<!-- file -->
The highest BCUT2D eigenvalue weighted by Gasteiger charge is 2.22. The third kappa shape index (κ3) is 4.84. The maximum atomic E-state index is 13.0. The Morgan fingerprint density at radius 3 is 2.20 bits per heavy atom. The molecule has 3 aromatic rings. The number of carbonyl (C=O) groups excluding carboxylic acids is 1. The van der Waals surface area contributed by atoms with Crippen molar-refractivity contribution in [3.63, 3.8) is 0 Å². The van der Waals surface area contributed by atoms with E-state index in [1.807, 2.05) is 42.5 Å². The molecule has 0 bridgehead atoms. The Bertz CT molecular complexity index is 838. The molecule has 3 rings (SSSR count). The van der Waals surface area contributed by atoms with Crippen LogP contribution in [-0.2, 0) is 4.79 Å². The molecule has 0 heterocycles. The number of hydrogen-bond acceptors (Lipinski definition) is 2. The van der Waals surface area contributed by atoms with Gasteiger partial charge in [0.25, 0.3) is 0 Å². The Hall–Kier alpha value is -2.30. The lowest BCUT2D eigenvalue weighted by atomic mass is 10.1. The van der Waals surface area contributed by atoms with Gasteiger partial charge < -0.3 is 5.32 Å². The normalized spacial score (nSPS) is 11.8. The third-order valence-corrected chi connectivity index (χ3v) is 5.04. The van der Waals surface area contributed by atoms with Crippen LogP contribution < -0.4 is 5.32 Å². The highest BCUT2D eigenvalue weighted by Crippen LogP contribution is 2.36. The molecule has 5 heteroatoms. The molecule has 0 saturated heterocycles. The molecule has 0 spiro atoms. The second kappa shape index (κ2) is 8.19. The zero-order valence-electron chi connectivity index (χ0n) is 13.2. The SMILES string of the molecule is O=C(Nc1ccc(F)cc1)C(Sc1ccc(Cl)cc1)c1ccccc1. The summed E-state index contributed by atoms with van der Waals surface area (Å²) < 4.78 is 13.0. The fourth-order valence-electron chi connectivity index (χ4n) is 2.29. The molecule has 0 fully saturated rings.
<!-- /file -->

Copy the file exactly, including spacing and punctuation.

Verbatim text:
The highest BCUT2D eigenvalue weighted by Gasteiger charge is 2.22. The third kappa shape index (κ3) is 4.84. The maximum atomic E-state index is 13.0. The Morgan fingerprint density at radius 3 is 2.20 bits per heavy atom. The molecule has 3 aromatic rings. The number of carbonyl (C=O) groups excluding carboxylic acids is 1. The van der Waals surface area contributed by atoms with Crippen molar-refractivity contribution in [3.63, 3.8) is 0 Å². The van der Waals surface area contributed by atoms with E-state index in [1.807, 2.05) is 42.5 Å². The molecule has 0 bridgehead atoms. The Bertz CT molecular complexity index is 838. The molecule has 3 rings (SSSR count). The van der Waals surface area contributed by atoms with Crippen LogP contribution in [-0.2, 0) is 4.79 Å². The molecule has 0 heterocycles. The number of hydrogen-bond acceptors (Lipinski definition) is 2. The van der Waals surface area contributed by atoms with Gasteiger partial charge in [0.25, 0.3) is 0 Å². The Hall–Kier alpha value is -2.30. The lowest BCUT2D eigenvalue weighted by atomic mass is 10.1. The van der Waals surface area contributed by atoms with Gasteiger partial charge < -0.3 is 5.32 Å². The normalized spacial score (nSPS) is 11.8. The third-order valence-corrected chi connectivity index (χ3v) is 5.04. The van der Waals surface area contributed by atoms with Crippen LogP contribution < -0.4 is 5.32 Å². The highest BCUT2D eigenvalue weighted by Crippen LogP contribution is 2.36. The molecule has 5 heteroatoms. The molecule has 0 saturated heterocycles. The molecule has 0 spiro atoms. The second kappa shape index (κ2) is 8.19. The zero-order valence-electron chi connectivity index (χ0n) is 13.2. The SMILES string of the molecule is O=C(Nc1ccc(F)cc1)C(Sc1ccc(Cl)cc1)c1ccccc1. The summed E-state index contributed by atoms with van der Waals surface area (Å²) < 4.78 is 13.0. The fourth-order valence-electron chi connectivity index (χ4n) is 2.29. The molecule has 0 fully saturated rings.